Addressing enterprise readiness

I could write a whole post on the issues that Google has (even if they don’t yet know it) with Android: device proliferation is a wonderful thing, until you have to code for the lowest common denominator (just ask Microsoft, with Windows Mobile – and, to some extent with Windows too!) and Google is now under attack for its lack of openness in an open-source product. But the big issue for the enterprise is security – and I have to agree with Microsoft on this: neither Apple nor Google seem to have got that covered. Here are some examples:

  • Encryption is only as strong as its weakest link – root access to devices (such as jailbroken iPhones) is pretty significant (6 minutes to break into an encrypted device) and Apple has shown time and time again that it is unable to address this, whilst Google sees this level of access to Android devices as part of its success model.
  • And what if I lose my mobile device? USB attached drives provide a great analogy in that encryption (e.g. Microsoft BitLocker) is a great insurance policy – you don’t think you really need it until a device goes missing and you realise that no-one can get into it anyway – then you breathe a big sigh of relief.

After security we need to think about management and support:

  • Android 3 and iOS have limited support for device lock down whilst a Windows device has thousands of group policy settings. Sure, group policy is a nightmare in itself, but it is at least proven in the enterprise.
  • Then there’s remote support – I can take screenshots on my iPad, but I can’t capture video and send it to a support technician to show them an application issue that they are having trouble replicating – Windows 7’s problem steps recorder allows me to do this.
  • There is no support for multiple users, so I can’t lock a device down for end users, but open up access for administrators to support the device – or indeed allow a device to be shared between users in any way that provides accountability.

Windows 7 has its problems too: it’s a general purpose operating system, that’s not designed to run on mobile hardware; it lacks the ability to instantly resume from standby; and touch support (particularly the soft keyboard) is terrible (unless an application is written specifically to use touch) Even so, when you consider its suitability for enterprise use, it’s clear that Windows does have some advantages.

Ironically, Microsoft also cites a lack of file system access as restricting the options for collaboration using an iOS device. Going back to the point about security only being as strong as the weakest link, I’d say that restricting access to the file system is a good thing (if only there weren’t the jailbreak issues at a lower level!). Admittedly, it does present some challenges for users but applications such as Dropbox help me over that as I can store data within the app, such as presentations for offline playback.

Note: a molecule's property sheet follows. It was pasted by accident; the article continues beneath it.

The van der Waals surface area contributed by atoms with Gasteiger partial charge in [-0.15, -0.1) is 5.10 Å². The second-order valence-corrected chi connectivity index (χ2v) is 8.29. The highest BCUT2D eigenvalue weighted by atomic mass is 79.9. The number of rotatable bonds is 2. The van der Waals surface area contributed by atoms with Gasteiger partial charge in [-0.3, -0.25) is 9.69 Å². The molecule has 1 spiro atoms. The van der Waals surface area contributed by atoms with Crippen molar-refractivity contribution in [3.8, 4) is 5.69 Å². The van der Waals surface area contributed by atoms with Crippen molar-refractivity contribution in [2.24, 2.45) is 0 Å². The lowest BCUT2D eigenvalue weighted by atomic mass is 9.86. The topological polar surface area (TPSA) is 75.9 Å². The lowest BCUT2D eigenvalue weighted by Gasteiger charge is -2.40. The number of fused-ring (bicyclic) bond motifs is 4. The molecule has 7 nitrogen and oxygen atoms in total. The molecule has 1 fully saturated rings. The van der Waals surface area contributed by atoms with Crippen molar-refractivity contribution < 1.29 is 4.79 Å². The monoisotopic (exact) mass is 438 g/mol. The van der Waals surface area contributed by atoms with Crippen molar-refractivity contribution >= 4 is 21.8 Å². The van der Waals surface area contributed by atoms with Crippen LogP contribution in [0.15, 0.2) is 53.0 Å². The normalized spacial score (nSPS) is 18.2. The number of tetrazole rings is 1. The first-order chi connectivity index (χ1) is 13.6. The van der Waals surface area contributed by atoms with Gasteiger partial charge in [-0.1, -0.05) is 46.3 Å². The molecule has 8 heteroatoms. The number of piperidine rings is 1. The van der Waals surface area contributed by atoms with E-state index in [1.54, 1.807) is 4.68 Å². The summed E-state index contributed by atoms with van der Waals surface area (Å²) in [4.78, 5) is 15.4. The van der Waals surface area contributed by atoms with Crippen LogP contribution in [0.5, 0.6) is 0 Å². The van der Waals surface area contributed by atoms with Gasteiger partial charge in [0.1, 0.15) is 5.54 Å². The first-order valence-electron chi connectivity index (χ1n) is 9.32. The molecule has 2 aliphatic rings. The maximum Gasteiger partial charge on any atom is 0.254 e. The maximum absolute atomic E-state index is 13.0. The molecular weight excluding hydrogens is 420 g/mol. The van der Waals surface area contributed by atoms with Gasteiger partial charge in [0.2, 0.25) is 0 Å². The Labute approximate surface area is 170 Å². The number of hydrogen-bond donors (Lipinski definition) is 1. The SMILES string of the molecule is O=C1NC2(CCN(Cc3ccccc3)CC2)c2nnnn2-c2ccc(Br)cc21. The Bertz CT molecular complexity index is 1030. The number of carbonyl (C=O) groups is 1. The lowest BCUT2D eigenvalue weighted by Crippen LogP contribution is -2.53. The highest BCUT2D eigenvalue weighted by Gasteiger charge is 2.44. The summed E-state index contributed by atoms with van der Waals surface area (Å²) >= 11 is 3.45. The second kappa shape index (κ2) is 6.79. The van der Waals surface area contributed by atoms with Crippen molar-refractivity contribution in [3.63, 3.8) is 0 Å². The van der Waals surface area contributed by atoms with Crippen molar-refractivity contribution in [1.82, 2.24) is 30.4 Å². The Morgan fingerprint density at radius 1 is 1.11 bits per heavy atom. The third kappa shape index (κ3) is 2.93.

The Windows Optimised Desktop

At this point, Jamie came back to the Windows Optimised Desktop message – he sees Windows’ strength as:

“The ability for any user to connect using any endpoint at any time of day to do their day job successfully but be managed, maintained and secured on the back end.”

[Jamie Burgess: Partner Technology Advisor for Optimised Desktop, Microsoft UK]

OK. That’s fine – but that doesn’t mean I need the same operating system and applications on all devices – just access to my data using common formats and appropriate apps. For example, I don’t need Microsoft Office on a device that is primarily used for content consumption – but I do need an app that can access my Microsoft Office data.  Public, private and hybrid clouds should provide the data access – and platform security measures should allow me to protect that data in transit and at rest.  Windows works (sort of) but it’s hardly optimal.

At this point, I return to Windows Touch – even Microsoft acknowledges the fact that the Windows UI does not work with fat fingers (try touching the close button in the top-right corner of the screen) and some device manufacturers have had to offer both stylus and touch input (potentially useful) with their own skin on top of Windows. Microsoft won’t tell me what’s coming on Windows 8 but they do have a Windows Product Scout microsite that’s designed to help people find applications for their PC – including Apps for Slate PCs on the “featured this week” list. That’s a step towards matching apps with devices but it doesn’t answer the enterprise application store question – for that I think we will have to wait for Windows “vNext”. For 2011 at least, the message is that App-V can be used to deploy an application to Windows PCs and slates alike and to update it centrally (which is fine, if I have the necessary licensing arrangements to obtain App-V).

Hidden costs? And are we really in the post-PC era?